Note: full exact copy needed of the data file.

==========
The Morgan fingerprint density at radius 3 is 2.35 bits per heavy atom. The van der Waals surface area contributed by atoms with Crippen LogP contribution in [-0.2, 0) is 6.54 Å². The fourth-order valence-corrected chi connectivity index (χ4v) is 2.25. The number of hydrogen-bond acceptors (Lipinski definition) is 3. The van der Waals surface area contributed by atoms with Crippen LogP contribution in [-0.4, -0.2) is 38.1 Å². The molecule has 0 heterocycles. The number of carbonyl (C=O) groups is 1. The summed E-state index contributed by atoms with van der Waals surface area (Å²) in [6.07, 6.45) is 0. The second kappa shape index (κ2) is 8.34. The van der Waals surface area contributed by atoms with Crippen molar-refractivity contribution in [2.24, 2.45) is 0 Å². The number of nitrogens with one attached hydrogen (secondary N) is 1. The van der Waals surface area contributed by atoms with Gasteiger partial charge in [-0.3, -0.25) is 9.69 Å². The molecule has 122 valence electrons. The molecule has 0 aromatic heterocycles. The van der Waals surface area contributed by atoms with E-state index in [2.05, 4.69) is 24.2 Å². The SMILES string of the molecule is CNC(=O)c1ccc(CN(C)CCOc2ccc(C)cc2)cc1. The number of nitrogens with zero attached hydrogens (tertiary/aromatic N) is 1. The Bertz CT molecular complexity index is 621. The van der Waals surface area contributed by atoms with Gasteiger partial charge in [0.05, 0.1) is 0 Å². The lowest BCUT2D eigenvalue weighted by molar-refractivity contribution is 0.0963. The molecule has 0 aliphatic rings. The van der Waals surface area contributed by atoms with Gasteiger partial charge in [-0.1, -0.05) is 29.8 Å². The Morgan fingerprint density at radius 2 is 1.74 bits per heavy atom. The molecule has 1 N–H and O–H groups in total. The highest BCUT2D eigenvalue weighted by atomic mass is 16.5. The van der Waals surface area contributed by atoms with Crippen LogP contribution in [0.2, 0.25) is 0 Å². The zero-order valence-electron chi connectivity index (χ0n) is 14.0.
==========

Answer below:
The Morgan fingerprint density at radius 3 is 2.35 bits per heavy atom. The van der Waals surface area contributed by atoms with Crippen LogP contribution in [-0.2, 0) is 6.54 Å². The fourth-order valence-corrected chi connectivity index (χ4v) is 2.25. The number of hydrogen-bond acceptors (Lipinski definition) is 3. The van der Waals surface area contributed by atoms with Crippen LogP contribution in [-0.4, -0.2) is 38.1 Å². The molecule has 0 heterocycles. The number of carbonyl (C=O) groups is 1. The summed E-state index contributed by atoms with van der Waals surface area (Å²) in [6.07, 6.45) is 0. The second kappa shape index (κ2) is 8.34. The van der Waals surface area contributed by atoms with Crippen molar-refractivity contribution in [2.24, 2.45) is 0 Å². The number of nitrogens with one attached hydrogen (secondary N) is 1. The van der Waals surface area contributed by atoms with Gasteiger partial charge in [-0.3, -0.25) is 9.69 Å². The molecule has 122 valence electrons. The molecule has 0 aromatic heterocycles. The van der Waals surface area contributed by atoms with E-state index in [2.05, 4.69) is 24.2 Å². The SMILES string of the molecule is CNC(=O)c1ccc(CN(C)CCOc2ccc(C)cc2)cc1. The number of nitrogens with zero attached hydrogens (tertiary/aromatic N) is 1. The Bertz CT molecular complexity index is 621. The van der Waals surface area contributed by atoms with Gasteiger partial charge in [0.05, 0.1) is 0 Å². The lowest BCUT2D eigenvalue weighted by molar-refractivity contribution is 0.0963. The molecule has 0 aliphatic rings. The van der Waals surface area contributed by atoms with Gasteiger partial charge in [-0.1, -0.05) is 29.8 Å². The Morgan fingerprint density at radius 2 is 1.74 bits per heavy atom. The molecule has 1 N–H and O–H groups in total. The highest BCUT2D eigenvalue weighted by atomic mass is 16.5. The van der Waals surface area contributed by atoms with Crippen LogP contribution in [0.2, 0.25) is 0 Å². The zero-order valence-electron chi connectivity index (χ0n) is 14.0.